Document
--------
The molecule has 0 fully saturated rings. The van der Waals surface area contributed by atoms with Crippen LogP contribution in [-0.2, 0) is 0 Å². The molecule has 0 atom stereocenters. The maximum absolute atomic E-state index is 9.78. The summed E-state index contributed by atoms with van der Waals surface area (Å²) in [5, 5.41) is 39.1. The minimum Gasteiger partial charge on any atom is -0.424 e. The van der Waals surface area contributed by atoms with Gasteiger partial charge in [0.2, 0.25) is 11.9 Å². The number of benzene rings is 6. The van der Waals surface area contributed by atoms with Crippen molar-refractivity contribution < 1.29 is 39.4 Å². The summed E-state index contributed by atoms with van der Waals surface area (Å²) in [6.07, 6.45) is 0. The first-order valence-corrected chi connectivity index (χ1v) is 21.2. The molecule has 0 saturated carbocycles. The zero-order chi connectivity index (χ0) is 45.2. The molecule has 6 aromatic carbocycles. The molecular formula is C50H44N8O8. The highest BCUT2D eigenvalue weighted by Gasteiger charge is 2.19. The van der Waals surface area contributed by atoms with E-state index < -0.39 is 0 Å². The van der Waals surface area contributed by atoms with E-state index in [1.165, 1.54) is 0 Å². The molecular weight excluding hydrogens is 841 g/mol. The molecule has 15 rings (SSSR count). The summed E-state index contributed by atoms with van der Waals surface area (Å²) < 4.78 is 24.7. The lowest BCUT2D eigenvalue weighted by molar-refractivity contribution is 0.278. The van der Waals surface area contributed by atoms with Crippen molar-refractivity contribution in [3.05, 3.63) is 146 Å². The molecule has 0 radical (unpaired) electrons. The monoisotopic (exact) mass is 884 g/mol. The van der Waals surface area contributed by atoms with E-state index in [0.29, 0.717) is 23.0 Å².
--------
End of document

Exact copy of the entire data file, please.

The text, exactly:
The molecule has 0 fully saturated rings. The van der Waals surface area contributed by atoms with Crippen LogP contribution in [-0.2, 0) is 0 Å². The molecule has 0 atom stereocenters. The maximum absolute atomic E-state index is 9.78. The summed E-state index contributed by atoms with van der Waals surface area (Å²) in [5, 5.41) is 39.1. The minimum Gasteiger partial charge on any atom is -0.424 e. The van der Waals surface area contributed by atoms with Gasteiger partial charge in [0.2, 0.25) is 11.9 Å². The number of benzene rings is 6. The van der Waals surface area contributed by atoms with Crippen molar-refractivity contribution < 1.29 is 39.4 Å². The summed E-state index contributed by atoms with van der Waals surface area (Å²) in [6.07, 6.45) is 0. The first-order valence-corrected chi connectivity index (χ1v) is 21.2. The molecule has 0 saturated carbocycles. The zero-order chi connectivity index (χ0) is 45.2. The molecule has 6 aromatic carbocycles. The molecular formula is C50H44N8O8. The highest BCUT2D eigenvalue weighted by Gasteiger charge is 2.19. The van der Waals surface area contributed by atoms with E-state index < -0.39 is 0 Å². The van der Waals surface area contributed by atoms with E-state index in [1.165, 1.54) is 0 Å². The molecular weight excluding hydrogens is 841 g/mol. The molecule has 15 rings (SSSR count). The summed E-state index contributed by atoms with van der Waals surface area (Å²) < 4.78 is 24.7. The lowest BCUT2D eigenvalue weighted by molar-refractivity contribution is 0.278. The van der Waals surface area contributed by atoms with Crippen molar-refractivity contribution in [3.05, 3.63) is 146 Å². The molecule has 0 radical (unpaired) electrons. The monoisotopic (exact) mass is 884 g/mol. The van der Waals surface area contributed by atoms with E-state index in [0.29, 0.717) is 23.0 Å².